Should You Apply in Round 1?
Talk about a loaded question! If you apply in the first round, you’re competing against the top candidates. In round two, where adcoms receive the most applications, your candidacy could easily get lost. And round three? With most seats filled, good luck finding financial aid here.
Well, that’s the popular opinion for each round of the application process. But it doesn’t necessarily reflect unique factors that can help or hobble your candidacy according to a recent article in U.S. News and World Report. Here, Paul North, Michigan State’s Paul North, who heads the full-time MBA program’s admissions and marketing team, admits that the first round competition “is strong.” However, popular perception is not necessarily reality.
First, low grades or test scores aren’t automatically the kiss of death. For example, a high GMAT will generally offset any concerns about a middling GPA says Andre Gill, who heads admissions and outreach for the MBA and M.S. programs at the University of Colorado’s Leeds School of Business. Gill adds that there are other attractive attributes besides scores. “I tell them to apply early within the process. Gill tells U.S. News. “Explain to us why your GPA is not as high,” pointing to areas like work experience and technical experience. By applying early, applicants can always discuss their academic performance with adcoms – and have time to re-take the GMAT if it’s advantageous.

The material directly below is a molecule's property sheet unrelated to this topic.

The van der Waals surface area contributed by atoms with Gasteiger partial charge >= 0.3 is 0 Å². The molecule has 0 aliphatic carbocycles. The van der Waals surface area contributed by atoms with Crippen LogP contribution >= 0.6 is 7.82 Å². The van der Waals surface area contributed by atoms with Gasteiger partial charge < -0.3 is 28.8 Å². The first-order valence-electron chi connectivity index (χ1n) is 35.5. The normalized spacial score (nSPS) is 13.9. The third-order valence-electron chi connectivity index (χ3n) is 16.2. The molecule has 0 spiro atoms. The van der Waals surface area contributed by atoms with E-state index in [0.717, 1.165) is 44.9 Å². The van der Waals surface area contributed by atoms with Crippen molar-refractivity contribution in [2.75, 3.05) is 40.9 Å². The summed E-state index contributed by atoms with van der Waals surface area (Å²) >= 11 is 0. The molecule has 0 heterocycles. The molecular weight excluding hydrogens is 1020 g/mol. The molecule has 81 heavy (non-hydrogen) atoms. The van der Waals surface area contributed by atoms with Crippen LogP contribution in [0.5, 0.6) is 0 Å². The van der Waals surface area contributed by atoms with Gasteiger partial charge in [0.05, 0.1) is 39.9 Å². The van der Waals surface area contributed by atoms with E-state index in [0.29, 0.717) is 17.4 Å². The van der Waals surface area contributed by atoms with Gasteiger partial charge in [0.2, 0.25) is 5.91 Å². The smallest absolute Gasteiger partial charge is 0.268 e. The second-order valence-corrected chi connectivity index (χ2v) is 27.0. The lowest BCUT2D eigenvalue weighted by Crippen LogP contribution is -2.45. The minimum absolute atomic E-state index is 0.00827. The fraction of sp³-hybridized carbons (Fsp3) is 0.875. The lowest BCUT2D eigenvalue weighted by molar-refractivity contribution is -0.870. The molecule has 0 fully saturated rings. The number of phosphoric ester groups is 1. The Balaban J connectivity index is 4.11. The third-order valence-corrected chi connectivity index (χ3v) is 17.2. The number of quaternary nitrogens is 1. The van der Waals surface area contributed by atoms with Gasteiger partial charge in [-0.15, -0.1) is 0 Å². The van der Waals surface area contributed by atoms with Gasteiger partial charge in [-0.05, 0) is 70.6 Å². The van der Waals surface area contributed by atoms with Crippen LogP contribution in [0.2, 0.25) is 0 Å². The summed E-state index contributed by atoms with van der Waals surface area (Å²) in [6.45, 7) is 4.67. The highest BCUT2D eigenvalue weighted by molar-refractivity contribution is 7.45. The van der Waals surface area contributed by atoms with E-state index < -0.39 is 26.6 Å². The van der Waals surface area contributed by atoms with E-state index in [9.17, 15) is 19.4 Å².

When it comes to financial aid, “the earlier the better” still rings true. For example, Gill admits that first two rounds are when Leeds has the most money available. And Lisa Shatz, assistant dean for MBA programs at the University of Texas-Dallas’ Jindal School of Management, reinforces the point. With the school’s deadline for scholarships being March 1st, she notes that any aid after that point “becomes whatever’s available.”
If an applicant is looking to pursue a joint degree, applying early is also a sound strategy. For example, Gill points to situations where students may be accepted into one program and not the other. By submitting a first round application, candidates have more time to adjust their plans in case they don’t get everything they want.
In the end, the best advice on when to apply comes from Gill, who offers one rule. “[Apply] when you’re ready.”
Source: U.S. News and World Report